Last week I did one of my favourite things: I went to the movies, alone, during business hours. When I first moved to Melbourne I used to do this every Monday - discount day - as a treat to myself for surviving another week of unemployment during a harsh Melbourne winter. Then I started working full time and I didn't go so much. When I started freelancing and contracting a few years ago, I thought I'd have all the flexibility and free time in the world that nothing could stop me from reigniting this tradition. Well anyone who’s a freelancer will know that this is complete rubbish. But this week I managed to do it. I wanted something to put a smile on my face and saw a film on the list and went along knowing very little about it. It was Frank - a very dark comedy about a band where the lead singer wears a giant head - and I loved it. So much so that when I visited one of my favourite bookshops after the film, I bought the book.
Frank is based on a newspaper article by Jon Ronson (who also wrote The Men Who Stare At Goats and The Psychopath Test), where he tells the story of playing in a band where the enigmatic front man Frank Sidebottom wore a giant novelty head. The screenplay takes this idea further into a wonderfully imaginative, dark comedy but that has a lot of heart and warmth to it. The book, which has come out to coincide with the film, re-publishes the original article (though it’s still available on The Guardian’s archive here), as well as Ronson’s notes on building the story into a screenplay. The lovely thing about this book is feeling Ronson’s nostalgia for the time, but also his genuine friendship for Frank. He works incredibly hard to ensure that through the article, this book and the film, that Frank is not humiliated or bullied.
It is incredibly rare for me to re-read a book, but I will often watch films over and over. I know that Frank will become one of these films. Because when it’s cold and grey outside and you need to escape to another world, why not it be one where a band hides away in picturesque Irish countryside with a lead singer who wears a giant novelty head? This book certainly doesn’t work without having seen the film, but it is a lovely side note that speaks to the story, rather than cashing in on the names of the stars that play in the movie. And it does something lovely, which is remind us that the best films come from great stories, imagination and heart.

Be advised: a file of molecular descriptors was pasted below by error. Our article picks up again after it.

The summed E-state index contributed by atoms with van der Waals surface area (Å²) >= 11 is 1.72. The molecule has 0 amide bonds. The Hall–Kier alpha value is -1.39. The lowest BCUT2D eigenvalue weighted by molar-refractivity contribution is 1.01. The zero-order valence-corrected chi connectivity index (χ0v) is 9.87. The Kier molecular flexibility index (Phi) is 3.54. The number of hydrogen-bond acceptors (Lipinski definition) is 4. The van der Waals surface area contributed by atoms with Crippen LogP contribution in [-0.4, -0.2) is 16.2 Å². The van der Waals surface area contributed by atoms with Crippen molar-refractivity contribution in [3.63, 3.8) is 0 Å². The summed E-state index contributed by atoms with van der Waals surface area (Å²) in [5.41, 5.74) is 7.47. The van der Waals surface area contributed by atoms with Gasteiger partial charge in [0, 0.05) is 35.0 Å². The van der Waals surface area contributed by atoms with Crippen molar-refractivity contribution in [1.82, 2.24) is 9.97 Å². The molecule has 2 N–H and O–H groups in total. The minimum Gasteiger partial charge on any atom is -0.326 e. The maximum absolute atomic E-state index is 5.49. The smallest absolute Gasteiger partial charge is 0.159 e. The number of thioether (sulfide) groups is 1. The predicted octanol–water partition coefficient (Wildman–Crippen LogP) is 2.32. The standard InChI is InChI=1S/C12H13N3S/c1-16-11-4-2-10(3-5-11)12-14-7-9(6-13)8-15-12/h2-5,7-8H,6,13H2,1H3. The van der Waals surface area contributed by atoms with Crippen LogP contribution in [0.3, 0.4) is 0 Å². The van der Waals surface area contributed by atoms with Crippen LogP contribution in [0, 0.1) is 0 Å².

It has been absolutely freezing in Melbourne of late. I know I keep saying this, but seriously, it’s cold and grey almost all of the time and often fluctuating between drizzling, raining and hailing. It’s not fun. But the nice thing is that using the oven warms up our apartment perfectly, plus it gives me something to do to take my mind off the grey sky. So on Sunday evening I baked this delicious Banana Granola, another recipe from Green Kitchen Stories (as was the Fat Almond Pancake made for HHhH and the Orange and Vanilla Overnight Oats made for Mateship With Birds). It had three amazing perks: it used up two of the revolting over-ripe bananas hiding at the back of the freezer; it warmed the apartment with the heat of the oven; plus it made a couple of gifts for friends who have helped me out recently and more than a few breakfasts for myself. Served with goats milk yoghurt and the very last of the poached quinces made with Americanah here), it made for a surprisingly savoury treat. There’s very little sweetness from the granola itself, but that makes for a nice balance as far as I’m concerned and you could always drizzle a little honey over the yoghurt or serve it with a sweeter fruit accompaniment like stewed apples or fresh strawberries. I’d love to make it again with more spices - cinnamon, ground ginger or nutmeg would all work well - plus, it’ll give me another excuse to stay warm.
I bought this book from a wonderful bookstore where a dear friend of mine works, who’s patience is interminable. However as someone who has fifteen years customer service experience, I can empathise only too well with this author in A Search-and-Rescue Mission at the Bookstore, posted late last year by The Washington Post.